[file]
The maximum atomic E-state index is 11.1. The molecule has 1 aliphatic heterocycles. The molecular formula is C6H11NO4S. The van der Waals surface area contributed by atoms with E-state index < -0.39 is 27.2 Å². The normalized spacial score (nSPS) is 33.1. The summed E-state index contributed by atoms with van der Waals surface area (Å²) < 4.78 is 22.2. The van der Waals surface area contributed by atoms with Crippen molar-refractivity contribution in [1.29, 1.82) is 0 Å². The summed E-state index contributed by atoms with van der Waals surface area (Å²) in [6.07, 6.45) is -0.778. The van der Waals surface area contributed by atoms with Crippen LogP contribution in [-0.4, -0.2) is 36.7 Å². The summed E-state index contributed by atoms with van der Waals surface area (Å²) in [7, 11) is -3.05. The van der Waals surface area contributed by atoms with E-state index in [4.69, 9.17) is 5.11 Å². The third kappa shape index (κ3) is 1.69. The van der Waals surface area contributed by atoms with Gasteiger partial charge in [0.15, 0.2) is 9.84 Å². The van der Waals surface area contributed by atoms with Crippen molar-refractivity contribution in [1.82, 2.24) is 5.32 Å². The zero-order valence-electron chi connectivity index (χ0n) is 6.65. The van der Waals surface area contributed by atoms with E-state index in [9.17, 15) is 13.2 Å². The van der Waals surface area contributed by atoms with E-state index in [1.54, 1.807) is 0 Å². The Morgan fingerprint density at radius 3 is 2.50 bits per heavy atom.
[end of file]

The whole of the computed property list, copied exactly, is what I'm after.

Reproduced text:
The maximum atomic E-state index is 11.1. The molecule has 1 aliphatic heterocycles. The molecular formula is C6H11NO4S. The van der Waals surface area contributed by atoms with E-state index < -0.39 is 27.2 Å². The normalized spacial score (nSPS) is 33.1. The summed E-state index contributed by atoms with van der Waals surface area (Å²) < 4.78 is 22.2. The van der Waals surface area contributed by atoms with Crippen molar-refractivity contribution in [1.29, 1.82) is 0 Å². The summed E-state index contributed by atoms with van der Waals surface area (Å²) in [6.07, 6.45) is -0.778. The van der Waals surface area contributed by atoms with Crippen LogP contribution in [-0.4, -0.2) is 36.7 Å². The summed E-state index contributed by atoms with van der Waals surface area (Å²) in [7, 11) is -3.05. The van der Waals surface area contributed by atoms with E-state index in [4.69, 9.17) is 5.11 Å². The third kappa shape index (κ3) is 1.69. The van der Waals surface area contributed by atoms with Gasteiger partial charge in [0.15, 0.2) is 9.84 Å². The van der Waals surface area contributed by atoms with Crippen molar-refractivity contribution in [1.82, 2.24) is 5.32 Å². The zero-order valence-electron chi connectivity index (χ0n) is 6.65. The van der Waals surface area contributed by atoms with E-state index in [9.17, 15) is 13.2 Å². The van der Waals surface area contributed by atoms with E-state index in [1.54, 1.807) is 0 Å². The Morgan fingerprint density at radius 3 is 2.50 bits per heavy atom.